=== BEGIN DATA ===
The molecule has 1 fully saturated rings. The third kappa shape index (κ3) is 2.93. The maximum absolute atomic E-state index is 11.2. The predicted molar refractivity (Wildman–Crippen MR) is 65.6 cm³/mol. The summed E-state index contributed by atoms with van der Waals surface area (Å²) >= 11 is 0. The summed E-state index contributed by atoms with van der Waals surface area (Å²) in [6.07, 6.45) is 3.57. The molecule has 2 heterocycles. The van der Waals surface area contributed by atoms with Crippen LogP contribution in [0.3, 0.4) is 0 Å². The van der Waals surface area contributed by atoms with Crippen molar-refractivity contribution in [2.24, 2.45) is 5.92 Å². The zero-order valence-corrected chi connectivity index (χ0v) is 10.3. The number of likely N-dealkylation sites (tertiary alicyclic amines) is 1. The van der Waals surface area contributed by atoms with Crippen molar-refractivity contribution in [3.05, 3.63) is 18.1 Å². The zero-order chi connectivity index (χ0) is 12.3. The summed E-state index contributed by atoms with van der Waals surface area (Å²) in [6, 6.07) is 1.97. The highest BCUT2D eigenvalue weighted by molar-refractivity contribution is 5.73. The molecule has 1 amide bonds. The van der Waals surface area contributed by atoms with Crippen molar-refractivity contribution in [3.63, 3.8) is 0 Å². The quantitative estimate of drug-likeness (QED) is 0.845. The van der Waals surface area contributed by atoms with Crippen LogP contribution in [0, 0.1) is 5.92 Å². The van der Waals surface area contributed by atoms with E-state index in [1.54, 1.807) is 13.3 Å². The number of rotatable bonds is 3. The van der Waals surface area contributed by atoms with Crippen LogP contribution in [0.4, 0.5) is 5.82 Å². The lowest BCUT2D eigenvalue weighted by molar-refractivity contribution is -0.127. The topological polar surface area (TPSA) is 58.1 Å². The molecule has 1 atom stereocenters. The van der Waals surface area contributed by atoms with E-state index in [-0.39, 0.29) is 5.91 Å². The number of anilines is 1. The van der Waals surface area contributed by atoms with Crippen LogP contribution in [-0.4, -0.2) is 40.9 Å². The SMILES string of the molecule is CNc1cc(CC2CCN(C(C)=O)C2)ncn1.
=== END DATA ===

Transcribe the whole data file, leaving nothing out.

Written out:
The molecule has 1 fully saturated rings. The third kappa shape index (κ3) is 2.93. The maximum absolute atomic E-state index is 11.2. The predicted molar refractivity (Wildman–Crippen MR) is 65.6 cm³/mol. The summed E-state index contributed by atoms with van der Waals surface area (Å²) >= 11 is 0. The summed E-state index contributed by atoms with van der Waals surface area (Å²) in [6.07, 6.45) is 3.57. The molecule has 2 heterocycles. The van der Waals surface area contributed by atoms with Crippen LogP contribution in [0.3, 0.4) is 0 Å². The van der Waals surface area contributed by atoms with Crippen molar-refractivity contribution in [2.24, 2.45) is 5.92 Å². The zero-order valence-corrected chi connectivity index (χ0v) is 10.3. The number of likely N-dealkylation sites (tertiary alicyclic amines) is 1. The van der Waals surface area contributed by atoms with Crippen molar-refractivity contribution in [3.05, 3.63) is 18.1 Å². The zero-order chi connectivity index (χ0) is 12.3. The summed E-state index contributed by atoms with van der Waals surface area (Å²) in [6, 6.07) is 1.97. The highest BCUT2D eigenvalue weighted by molar-refractivity contribution is 5.73. The molecule has 1 amide bonds. The van der Waals surface area contributed by atoms with Crippen molar-refractivity contribution in [3.63, 3.8) is 0 Å². The quantitative estimate of drug-likeness (QED) is 0.845. The van der Waals surface area contributed by atoms with Crippen LogP contribution in [0, 0.1) is 5.92 Å². The van der Waals surface area contributed by atoms with E-state index in [1.54, 1.807) is 13.3 Å². The number of rotatable bonds is 3. The van der Waals surface area contributed by atoms with Crippen LogP contribution in [0.4, 0.5) is 5.82 Å². The lowest BCUT2D eigenvalue weighted by molar-refractivity contribution is -0.127. The topological polar surface area (TPSA) is 58.1 Å². The molecule has 1 atom stereocenters. The van der Waals surface area contributed by atoms with E-state index in [-0.39, 0.29) is 5.91 Å². The number of anilines is 1. The van der Waals surface area contributed by atoms with Crippen LogP contribution in [-0.4, -0.2) is 40.9 Å². The SMILES string of the molecule is CNc1cc(CC2CCN(C(C)=O)C2)ncn1.